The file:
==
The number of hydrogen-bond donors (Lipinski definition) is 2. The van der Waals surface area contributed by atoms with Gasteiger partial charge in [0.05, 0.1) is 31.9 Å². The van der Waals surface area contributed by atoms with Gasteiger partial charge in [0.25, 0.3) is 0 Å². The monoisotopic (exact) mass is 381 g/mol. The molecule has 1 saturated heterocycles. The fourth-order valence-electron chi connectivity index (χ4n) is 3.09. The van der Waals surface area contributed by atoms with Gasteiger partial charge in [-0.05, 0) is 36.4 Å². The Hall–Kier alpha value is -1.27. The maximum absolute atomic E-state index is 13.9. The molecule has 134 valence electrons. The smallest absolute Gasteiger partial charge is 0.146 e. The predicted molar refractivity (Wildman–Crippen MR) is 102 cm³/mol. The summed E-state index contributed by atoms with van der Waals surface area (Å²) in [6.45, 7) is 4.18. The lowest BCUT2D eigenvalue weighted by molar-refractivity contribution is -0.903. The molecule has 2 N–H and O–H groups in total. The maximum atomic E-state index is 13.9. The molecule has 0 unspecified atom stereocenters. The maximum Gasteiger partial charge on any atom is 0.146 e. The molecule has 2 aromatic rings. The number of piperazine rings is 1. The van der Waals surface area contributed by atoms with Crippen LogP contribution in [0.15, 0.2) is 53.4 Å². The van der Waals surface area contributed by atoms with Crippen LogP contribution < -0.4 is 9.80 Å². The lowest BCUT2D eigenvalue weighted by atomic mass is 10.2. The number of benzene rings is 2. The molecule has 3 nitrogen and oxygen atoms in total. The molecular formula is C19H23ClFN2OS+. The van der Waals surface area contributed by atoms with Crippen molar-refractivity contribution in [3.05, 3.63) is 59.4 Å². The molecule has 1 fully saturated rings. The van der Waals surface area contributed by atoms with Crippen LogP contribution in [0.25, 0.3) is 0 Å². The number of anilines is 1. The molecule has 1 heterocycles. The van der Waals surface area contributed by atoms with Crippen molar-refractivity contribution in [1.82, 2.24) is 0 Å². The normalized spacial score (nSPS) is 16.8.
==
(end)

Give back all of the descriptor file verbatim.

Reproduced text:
The number of hydrogen-bond donors (Lipinski definition) is 2. The van der Waals surface area contributed by atoms with Gasteiger partial charge in [0.05, 0.1) is 31.9 Å². The van der Waals surface area contributed by atoms with Gasteiger partial charge in [0.25, 0.3) is 0 Å². The monoisotopic (exact) mass is 381 g/mol. The molecule has 1 saturated heterocycles. The fourth-order valence-electron chi connectivity index (χ4n) is 3.09. The van der Waals surface area contributed by atoms with Gasteiger partial charge in [-0.05, 0) is 36.4 Å². The Hall–Kier alpha value is -1.27. The maximum absolute atomic E-state index is 13.9. The molecule has 134 valence electrons. The smallest absolute Gasteiger partial charge is 0.146 e. The predicted molar refractivity (Wildman–Crippen MR) is 102 cm³/mol. The summed E-state index contributed by atoms with van der Waals surface area (Å²) in [6.45, 7) is 4.18. The lowest BCUT2D eigenvalue weighted by molar-refractivity contribution is -0.903. The molecule has 2 N–H and O–H groups in total. The maximum atomic E-state index is 13.9. The molecule has 0 unspecified atom stereocenters. The maximum Gasteiger partial charge on any atom is 0.146 e. The molecule has 2 aromatic rings. The number of piperazine rings is 1. The van der Waals surface area contributed by atoms with Crippen LogP contribution in [0.15, 0.2) is 53.4 Å². The van der Waals surface area contributed by atoms with Crippen LogP contribution < -0.4 is 9.80 Å². The lowest BCUT2D eigenvalue weighted by atomic mass is 10.2. The number of benzene rings is 2. The molecule has 3 nitrogen and oxygen atoms in total. The molecular formula is C19H23ClFN2OS+. The van der Waals surface area contributed by atoms with Crippen molar-refractivity contribution in [3.05, 3.63) is 59.4 Å². The molecule has 1 fully saturated rings. The van der Waals surface area contributed by atoms with Crippen LogP contribution in [0.25, 0.3) is 0 Å². The number of anilines is 1. The molecule has 1 heterocycles. The van der Waals surface area contributed by atoms with Crippen molar-refractivity contribution in [1.82, 2.24) is 0 Å². The normalized spacial score (nSPS) is 16.8.